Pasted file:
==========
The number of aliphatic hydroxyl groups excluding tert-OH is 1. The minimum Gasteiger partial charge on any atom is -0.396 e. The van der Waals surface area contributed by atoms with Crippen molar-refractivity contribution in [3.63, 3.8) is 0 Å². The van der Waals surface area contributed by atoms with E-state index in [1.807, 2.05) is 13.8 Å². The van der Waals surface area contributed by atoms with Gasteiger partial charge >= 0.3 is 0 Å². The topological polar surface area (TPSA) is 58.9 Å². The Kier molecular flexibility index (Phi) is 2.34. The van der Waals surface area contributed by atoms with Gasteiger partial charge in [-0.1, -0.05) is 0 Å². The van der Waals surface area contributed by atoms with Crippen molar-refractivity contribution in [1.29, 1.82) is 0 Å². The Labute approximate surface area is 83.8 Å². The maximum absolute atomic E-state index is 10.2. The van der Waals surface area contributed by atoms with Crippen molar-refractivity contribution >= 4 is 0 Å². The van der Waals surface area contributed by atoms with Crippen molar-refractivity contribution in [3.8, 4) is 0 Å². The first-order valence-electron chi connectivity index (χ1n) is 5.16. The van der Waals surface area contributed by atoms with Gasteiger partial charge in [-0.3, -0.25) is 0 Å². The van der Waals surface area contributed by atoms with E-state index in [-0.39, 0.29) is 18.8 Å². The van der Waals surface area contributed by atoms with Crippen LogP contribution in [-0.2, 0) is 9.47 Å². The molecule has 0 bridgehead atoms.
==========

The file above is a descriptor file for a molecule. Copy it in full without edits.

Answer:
The number of aliphatic hydroxyl groups excluding tert-OH is 1. The minimum Gasteiger partial charge on any atom is -0.396 e. The van der Waals surface area contributed by atoms with Crippen molar-refractivity contribution in [3.63, 3.8) is 0 Å². The van der Waals surface area contributed by atoms with E-state index in [1.807, 2.05) is 13.8 Å². The van der Waals surface area contributed by atoms with Gasteiger partial charge >= 0.3 is 0 Å². The topological polar surface area (TPSA) is 58.9 Å². The Kier molecular flexibility index (Phi) is 2.34. The van der Waals surface area contributed by atoms with Gasteiger partial charge in [-0.1, -0.05) is 0 Å². The van der Waals surface area contributed by atoms with Crippen molar-refractivity contribution in [1.29, 1.82) is 0 Å². The Labute approximate surface area is 83.8 Å². The maximum absolute atomic E-state index is 10.2. The van der Waals surface area contributed by atoms with Crippen molar-refractivity contribution >= 4 is 0 Å². The van der Waals surface area contributed by atoms with Crippen molar-refractivity contribution in [3.8, 4) is 0 Å². The first-order valence-electron chi connectivity index (χ1n) is 5.16. The van der Waals surface area contributed by atoms with Gasteiger partial charge in [-0.3, -0.25) is 0 Å². The van der Waals surface area contributed by atoms with E-state index in [-0.39, 0.29) is 18.8 Å². The van der Waals surface area contributed by atoms with Crippen LogP contribution in [-0.2, 0) is 9.47 Å². The molecule has 0 bridgehead atoms.